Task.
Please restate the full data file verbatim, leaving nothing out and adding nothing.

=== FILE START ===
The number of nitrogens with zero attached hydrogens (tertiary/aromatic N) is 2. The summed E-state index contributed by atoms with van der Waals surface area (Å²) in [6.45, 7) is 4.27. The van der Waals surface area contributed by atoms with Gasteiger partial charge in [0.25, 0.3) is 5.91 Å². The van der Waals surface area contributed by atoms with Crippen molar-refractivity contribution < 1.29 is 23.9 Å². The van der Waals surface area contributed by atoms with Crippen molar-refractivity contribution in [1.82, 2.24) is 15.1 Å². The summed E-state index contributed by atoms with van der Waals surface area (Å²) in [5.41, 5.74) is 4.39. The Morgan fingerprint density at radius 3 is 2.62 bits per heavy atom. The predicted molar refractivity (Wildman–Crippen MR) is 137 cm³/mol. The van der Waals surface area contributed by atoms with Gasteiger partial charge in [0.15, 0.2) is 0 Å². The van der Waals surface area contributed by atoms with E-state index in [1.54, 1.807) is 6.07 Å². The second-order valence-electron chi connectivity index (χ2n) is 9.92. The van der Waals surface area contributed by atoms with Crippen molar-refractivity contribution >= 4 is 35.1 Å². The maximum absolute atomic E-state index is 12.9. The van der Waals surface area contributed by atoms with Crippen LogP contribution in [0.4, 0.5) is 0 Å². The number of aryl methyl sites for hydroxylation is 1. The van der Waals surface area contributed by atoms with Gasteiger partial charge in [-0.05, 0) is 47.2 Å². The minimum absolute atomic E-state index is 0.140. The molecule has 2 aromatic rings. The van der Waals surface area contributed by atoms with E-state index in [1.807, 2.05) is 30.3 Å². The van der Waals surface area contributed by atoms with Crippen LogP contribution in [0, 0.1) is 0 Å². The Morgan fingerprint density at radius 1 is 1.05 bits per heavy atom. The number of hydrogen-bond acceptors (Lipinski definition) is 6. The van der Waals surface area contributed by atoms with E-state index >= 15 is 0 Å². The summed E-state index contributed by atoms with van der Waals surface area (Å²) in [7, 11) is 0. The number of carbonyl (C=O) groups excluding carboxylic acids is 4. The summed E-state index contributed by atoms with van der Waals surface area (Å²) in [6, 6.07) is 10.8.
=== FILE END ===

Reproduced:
The number of nitrogens with zero attached hydrogens (tertiary/aromatic N) is 2. The summed E-state index contributed by atoms with van der Waals surface area (Å²) in [6.45, 7) is 4.27. The van der Waals surface area contributed by atoms with Gasteiger partial charge in [0.25, 0.3) is 5.91 Å². The van der Waals surface area contributed by atoms with Crippen molar-refractivity contribution < 1.29 is 23.9 Å². The van der Waals surface area contributed by atoms with Crippen molar-refractivity contribution in [1.82, 2.24) is 15.1 Å². The summed E-state index contributed by atoms with van der Waals surface area (Å²) in [5.41, 5.74) is 4.39. The Morgan fingerprint density at radius 3 is 2.62 bits per heavy atom. The predicted molar refractivity (Wildman–Crippen MR) is 137 cm³/mol. The van der Waals surface area contributed by atoms with Gasteiger partial charge in [0.15, 0.2) is 0 Å². The van der Waals surface area contributed by atoms with E-state index in [1.54, 1.807) is 6.07 Å². The second-order valence-electron chi connectivity index (χ2n) is 9.92. The van der Waals surface area contributed by atoms with Crippen molar-refractivity contribution >= 4 is 35.1 Å². The maximum absolute atomic E-state index is 12.9. The van der Waals surface area contributed by atoms with Crippen LogP contribution in [0.4, 0.5) is 0 Å². The number of aryl methyl sites for hydroxylation is 1. The van der Waals surface area contributed by atoms with Gasteiger partial charge in [-0.05, 0) is 47.2 Å². The minimum absolute atomic E-state index is 0.140. The molecule has 2 aromatic rings. The van der Waals surface area contributed by atoms with E-state index in [1.807, 2.05) is 30.3 Å². The van der Waals surface area contributed by atoms with Crippen LogP contribution in [0, 0.1) is 0 Å². The Morgan fingerprint density at radius 1 is 1.05 bits per heavy atom. The number of hydrogen-bond acceptors (Lipinski definition) is 6. The van der Waals surface area contributed by atoms with E-state index >= 15 is 0 Å². The summed E-state index contributed by atoms with van der Waals surface area (Å²) in [7, 11) is 0. The number of carbonyl (C=O) groups excluding carboxylic acids is 4. The summed E-state index contributed by atoms with van der Waals surface area (Å²) in [6, 6.07) is 10.8.